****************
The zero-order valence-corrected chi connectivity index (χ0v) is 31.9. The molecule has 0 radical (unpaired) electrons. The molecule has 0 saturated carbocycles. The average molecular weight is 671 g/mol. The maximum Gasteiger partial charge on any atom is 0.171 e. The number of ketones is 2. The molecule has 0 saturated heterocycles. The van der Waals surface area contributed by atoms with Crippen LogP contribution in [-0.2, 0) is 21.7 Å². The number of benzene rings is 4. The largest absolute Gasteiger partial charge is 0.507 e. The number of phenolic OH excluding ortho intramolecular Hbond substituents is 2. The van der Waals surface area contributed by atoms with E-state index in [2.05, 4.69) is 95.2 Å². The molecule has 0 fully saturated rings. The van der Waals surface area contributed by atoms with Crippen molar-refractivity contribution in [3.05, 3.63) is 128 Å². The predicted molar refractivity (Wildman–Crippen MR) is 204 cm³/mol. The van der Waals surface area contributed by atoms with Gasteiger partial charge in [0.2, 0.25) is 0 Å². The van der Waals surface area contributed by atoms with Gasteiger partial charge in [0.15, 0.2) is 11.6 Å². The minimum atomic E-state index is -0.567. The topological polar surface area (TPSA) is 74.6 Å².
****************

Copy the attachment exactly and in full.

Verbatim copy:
The zero-order valence-corrected chi connectivity index (χ0v) is 31.9. The molecule has 0 radical (unpaired) electrons. The molecule has 0 saturated carbocycles. The average molecular weight is 671 g/mol. The maximum Gasteiger partial charge on any atom is 0.171 e. The number of ketones is 2. The molecule has 0 saturated heterocycles. The van der Waals surface area contributed by atoms with Crippen LogP contribution in [-0.2, 0) is 21.7 Å². The number of benzene rings is 4. The largest absolute Gasteiger partial charge is 0.507 e. The number of phenolic OH excluding ortho intramolecular Hbond substituents is 2. The van der Waals surface area contributed by atoms with E-state index in [2.05, 4.69) is 95.2 Å². The molecule has 0 fully saturated rings. The van der Waals surface area contributed by atoms with Crippen molar-refractivity contribution in [3.05, 3.63) is 128 Å². The predicted molar refractivity (Wildman–Crippen MR) is 204 cm³/mol. The van der Waals surface area contributed by atoms with Gasteiger partial charge in [0.2, 0.25) is 0 Å². The van der Waals surface area contributed by atoms with Gasteiger partial charge in [0.15, 0.2) is 11.6 Å². The minimum atomic E-state index is -0.567. The topological polar surface area (TPSA) is 74.6 Å².